Access target agreed and fee rise on the horizon
The tiff has been resolved and has set Cambridge on the way to possible increased fees
After it was published last week that plans from Cambridge University to lower access targets by 0.5% were met with disapproval from the Office For Fair Access (OFFA), an agreement has finally been reached which also has opened up the possibility for increased fees.
The agreement, published today by OFFA, has included the University of Cambridge as one of the higher education promising expanded access targets. Plans to cut by access target by 0.5% have been scrapped as a result of this, with the plans to maintain current access spending of £9.5 million.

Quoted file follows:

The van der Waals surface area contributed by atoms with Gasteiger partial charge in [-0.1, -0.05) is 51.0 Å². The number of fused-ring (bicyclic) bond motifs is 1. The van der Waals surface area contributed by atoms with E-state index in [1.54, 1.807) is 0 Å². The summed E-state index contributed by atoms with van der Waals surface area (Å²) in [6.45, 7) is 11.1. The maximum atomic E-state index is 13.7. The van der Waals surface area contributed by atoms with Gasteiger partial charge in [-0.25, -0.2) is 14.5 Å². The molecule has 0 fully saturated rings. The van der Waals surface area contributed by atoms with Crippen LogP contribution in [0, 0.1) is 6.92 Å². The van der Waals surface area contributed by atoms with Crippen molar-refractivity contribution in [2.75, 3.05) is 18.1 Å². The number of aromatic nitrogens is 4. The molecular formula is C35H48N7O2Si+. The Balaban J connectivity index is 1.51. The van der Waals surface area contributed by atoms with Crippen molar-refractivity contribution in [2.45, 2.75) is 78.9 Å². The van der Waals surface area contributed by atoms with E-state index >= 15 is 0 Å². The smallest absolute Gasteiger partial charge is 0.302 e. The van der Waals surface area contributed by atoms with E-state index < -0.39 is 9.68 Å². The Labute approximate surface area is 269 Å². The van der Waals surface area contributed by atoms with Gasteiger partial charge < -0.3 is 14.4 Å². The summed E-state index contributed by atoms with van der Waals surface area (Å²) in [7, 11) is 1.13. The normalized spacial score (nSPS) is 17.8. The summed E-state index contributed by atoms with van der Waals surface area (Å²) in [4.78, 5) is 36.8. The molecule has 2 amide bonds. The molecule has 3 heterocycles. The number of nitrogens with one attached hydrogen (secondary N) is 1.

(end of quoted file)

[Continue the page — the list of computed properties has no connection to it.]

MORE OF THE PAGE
Such access funding not only includes attempting to take in more students from state schools but also those from lower socio-economic backgrounds, as well as a continued emphasis on bursary funding and university run summer schools.
Whilst undoubtedly this will be beneficial to prospective applicants and widen participation across all neighbourhoods in Britain, it has clear advantages for the university itself: the approval of OFFA means that should the university also agree to the Teaching Excellence Framework, they will be permitted to increase fees to £9,250.
It seems that it won’t be long before we have to cut back on our wine budget to fork out an extra £250 per year.